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Ok, so I know I'm probably being a nervous first time mom on this one but DS has a small flat spot on the back of his head. I've seen this on other people's babies. If he sleeps on his back as he's supposed to do then it's pretty unavoidable, right? Is there anything I should do to help keep the flattening to a minimum? I try to put him on his tummy some during the day, buut he doesn't put up with it for very long. Is this even worth worrying about?
 

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I'm not sure if it's worth worrying about if it's very small. But, I admittedly know nothing about flat spots, I just didn't want your question to go unanswered. <img alt="" class="inlineimg" src="http://www.mothering.com/discussions/images/smilies/smile.gif" style="border:0px solid;" title="smile"> Sounds like you're doing all you can - maybe lay him on his side while he's sleeping to see if that helps or let him sleep in a sling for a while?
 

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I wouldn't worry about it too much. But I have read that some doctors will fit babies with special "helmets" to reshape their heads or keep them from getting flat or maybe both I can't remember for sure.<br><br>
I thought that seemed a little extreme. I'm not sure if there's a medical reason that they do it or just vanity. I'm guessing the kid's head would eventually unflatten. <img alt="" class="inlineimg" src="http://www.mothering.com/discussions/images/smilies/redface.gif" style="border:0px solid;" title="Embarrassment">)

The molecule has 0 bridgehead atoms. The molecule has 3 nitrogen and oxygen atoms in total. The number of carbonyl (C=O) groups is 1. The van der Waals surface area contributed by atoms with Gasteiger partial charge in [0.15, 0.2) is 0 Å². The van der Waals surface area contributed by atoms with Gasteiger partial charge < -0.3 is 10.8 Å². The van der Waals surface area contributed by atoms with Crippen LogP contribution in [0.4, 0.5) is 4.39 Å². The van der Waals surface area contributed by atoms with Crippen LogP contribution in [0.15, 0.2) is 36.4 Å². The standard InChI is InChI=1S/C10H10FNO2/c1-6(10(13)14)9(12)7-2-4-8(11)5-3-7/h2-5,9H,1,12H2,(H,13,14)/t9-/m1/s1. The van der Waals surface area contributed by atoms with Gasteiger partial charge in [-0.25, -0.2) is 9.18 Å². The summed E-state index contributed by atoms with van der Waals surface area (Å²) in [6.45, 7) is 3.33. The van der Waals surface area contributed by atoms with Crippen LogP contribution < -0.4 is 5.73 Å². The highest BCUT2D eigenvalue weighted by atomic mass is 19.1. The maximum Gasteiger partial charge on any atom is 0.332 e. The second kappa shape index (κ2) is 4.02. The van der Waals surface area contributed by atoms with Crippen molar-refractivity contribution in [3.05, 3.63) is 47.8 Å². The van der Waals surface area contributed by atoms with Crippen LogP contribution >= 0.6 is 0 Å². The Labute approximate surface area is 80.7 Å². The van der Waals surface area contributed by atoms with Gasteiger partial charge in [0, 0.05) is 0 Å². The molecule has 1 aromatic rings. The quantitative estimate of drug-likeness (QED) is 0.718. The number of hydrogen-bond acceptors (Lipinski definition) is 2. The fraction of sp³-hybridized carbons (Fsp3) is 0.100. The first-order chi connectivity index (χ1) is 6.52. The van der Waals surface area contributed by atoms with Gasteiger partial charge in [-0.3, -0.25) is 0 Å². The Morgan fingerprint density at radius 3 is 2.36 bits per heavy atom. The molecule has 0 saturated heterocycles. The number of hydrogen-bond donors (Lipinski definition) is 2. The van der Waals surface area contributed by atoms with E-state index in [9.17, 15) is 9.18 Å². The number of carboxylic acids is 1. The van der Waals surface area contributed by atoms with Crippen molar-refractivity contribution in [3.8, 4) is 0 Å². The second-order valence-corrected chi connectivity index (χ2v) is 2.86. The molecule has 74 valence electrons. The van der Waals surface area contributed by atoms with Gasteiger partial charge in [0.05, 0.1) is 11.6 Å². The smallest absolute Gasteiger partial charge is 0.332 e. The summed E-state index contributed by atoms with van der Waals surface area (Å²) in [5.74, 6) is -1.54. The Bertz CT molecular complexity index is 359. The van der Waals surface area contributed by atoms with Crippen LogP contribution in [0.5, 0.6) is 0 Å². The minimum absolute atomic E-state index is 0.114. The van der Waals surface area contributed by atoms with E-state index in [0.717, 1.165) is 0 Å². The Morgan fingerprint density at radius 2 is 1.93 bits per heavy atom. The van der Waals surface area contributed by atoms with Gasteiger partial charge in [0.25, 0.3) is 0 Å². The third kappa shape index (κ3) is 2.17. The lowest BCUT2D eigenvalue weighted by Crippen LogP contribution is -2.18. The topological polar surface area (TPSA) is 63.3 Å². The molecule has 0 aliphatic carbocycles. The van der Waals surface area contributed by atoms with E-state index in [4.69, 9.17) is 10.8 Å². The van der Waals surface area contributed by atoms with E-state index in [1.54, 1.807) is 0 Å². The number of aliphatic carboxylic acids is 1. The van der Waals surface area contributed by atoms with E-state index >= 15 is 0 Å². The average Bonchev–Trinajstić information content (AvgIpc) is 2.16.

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From what I've heard there is a medical reason for preventing it and correcting it. It can affect brain development and growth if really severe. DD had a slight flat spot when she was very young and now her head is fine. Just try to make sure your babe isn't sleeping the same way all the time -- being upright, on his side, head turned both ways, etc. I'd ask my doc at the next visit too.
 

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I have heard that there is a much higher incidence of this in babies now. I think the "back to sleep" movement has something to do with it but I also wonder about the long periods of time that many infants spend in car seats. Newborns and young babies sleep the vast portion of a 24 hour period. I see many babies never being removed from their car seats when they are out in public. Some families use them to carry the baby, while shopping, while having dinner at a restaurant etc. I have heard of people carrying a sleeping baby in from the car in the seat to avoid waking them. I know that some babies with reflux do better if they can sleep slightly upright and parents use the carseat for sleeping too. It's a lot of time for a baby to be on their backs and consequently the back of their head gets the most pressure.<br><br>
I'm not saying that the OP's child spends a lot of time in a car seat - just that today many kids now do.
 

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I've heard there are some pillows for the babes head that can help prevent it with the "back to sleep" issue. However, in the Sears books, side sleeping is also a way to deal with it. Roll some receiving blankets up in front and back of babe and have them sleep on each side to allow the pressure to be more evenly distributed.<br><br>
Seats - car seats, play seats, etc... also contribute. Can try to decrease time in those if they are something that DC is spending time in during the day.
 
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